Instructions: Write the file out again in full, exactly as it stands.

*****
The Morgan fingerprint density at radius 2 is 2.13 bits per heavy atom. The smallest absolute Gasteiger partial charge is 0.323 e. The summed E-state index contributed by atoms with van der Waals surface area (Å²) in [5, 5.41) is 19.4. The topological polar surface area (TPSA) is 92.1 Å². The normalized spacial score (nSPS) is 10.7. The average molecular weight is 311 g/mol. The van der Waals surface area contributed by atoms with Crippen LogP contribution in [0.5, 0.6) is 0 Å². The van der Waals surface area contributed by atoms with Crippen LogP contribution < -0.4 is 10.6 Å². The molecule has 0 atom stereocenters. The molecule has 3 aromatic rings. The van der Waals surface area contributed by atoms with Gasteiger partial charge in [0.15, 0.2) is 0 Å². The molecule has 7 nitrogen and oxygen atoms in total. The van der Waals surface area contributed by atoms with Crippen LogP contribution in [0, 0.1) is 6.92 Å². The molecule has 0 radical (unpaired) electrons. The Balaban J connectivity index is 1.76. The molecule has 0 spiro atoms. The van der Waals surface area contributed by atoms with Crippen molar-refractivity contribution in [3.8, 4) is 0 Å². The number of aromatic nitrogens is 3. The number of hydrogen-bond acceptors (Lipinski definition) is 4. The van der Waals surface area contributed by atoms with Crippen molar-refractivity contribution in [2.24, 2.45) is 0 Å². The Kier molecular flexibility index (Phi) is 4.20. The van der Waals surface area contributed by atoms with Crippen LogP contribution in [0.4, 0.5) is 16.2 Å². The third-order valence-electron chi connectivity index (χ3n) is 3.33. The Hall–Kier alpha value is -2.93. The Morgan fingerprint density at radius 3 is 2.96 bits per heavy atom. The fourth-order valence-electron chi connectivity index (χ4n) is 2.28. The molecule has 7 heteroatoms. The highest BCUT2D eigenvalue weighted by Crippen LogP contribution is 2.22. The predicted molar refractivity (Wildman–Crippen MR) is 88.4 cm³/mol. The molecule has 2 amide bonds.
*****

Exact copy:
The Morgan fingerprint density at radius 2 is 2.13 bits per heavy atom. The smallest absolute Gasteiger partial charge is 0.323 e. The summed E-state index contributed by atoms with van der Waals surface area (Å²) in [5, 5.41) is 19.4. The topological polar surface area (TPSA) is 92.1 Å². The normalized spacial score (nSPS) is 10.7. The average molecular weight is 311 g/mol. The van der Waals surface area contributed by atoms with Crippen LogP contribution in [0.5, 0.6) is 0 Å². The van der Waals surface area contributed by atoms with Crippen LogP contribution < -0.4 is 10.6 Å². The molecule has 0 atom stereocenters. The molecule has 3 aromatic rings. The van der Waals surface area contributed by atoms with Gasteiger partial charge in [0.15, 0.2) is 0 Å². The molecule has 7 nitrogen and oxygen atoms in total. The van der Waals surface area contributed by atoms with Crippen LogP contribution in [0, 0.1) is 6.92 Å². The molecule has 0 radical (unpaired) electrons. The Balaban J connectivity index is 1.76. The molecule has 0 spiro atoms. The van der Waals surface area contributed by atoms with Crippen molar-refractivity contribution in [3.8, 4) is 0 Å². The number of aromatic nitrogens is 3. The number of hydrogen-bond acceptors (Lipinski definition) is 4. The van der Waals surface area contributed by atoms with Crippen molar-refractivity contribution in [2.24, 2.45) is 0 Å². The Kier molecular flexibility index (Phi) is 4.20. The van der Waals surface area contributed by atoms with Crippen LogP contribution in [0.4, 0.5) is 16.2 Å². The third-order valence-electron chi connectivity index (χ3n) is 3.33. The Hall–Kier alpha value is -2.93. The Morgan fingerprint density at radius 3 is 2.96 bits per heavy atom. The fourth-order valence-electron chi connectivity index (χ4n) is 2.28. The molecule has 7 heteroatoms. The highest BCUT2D eigenvalue weighted by Crippen LogP contribution is 2.22. The predicted molar refractivity (Wildman–Crippen MR) is 88.4 cm³/mol. The molecule has 2 amide bonds.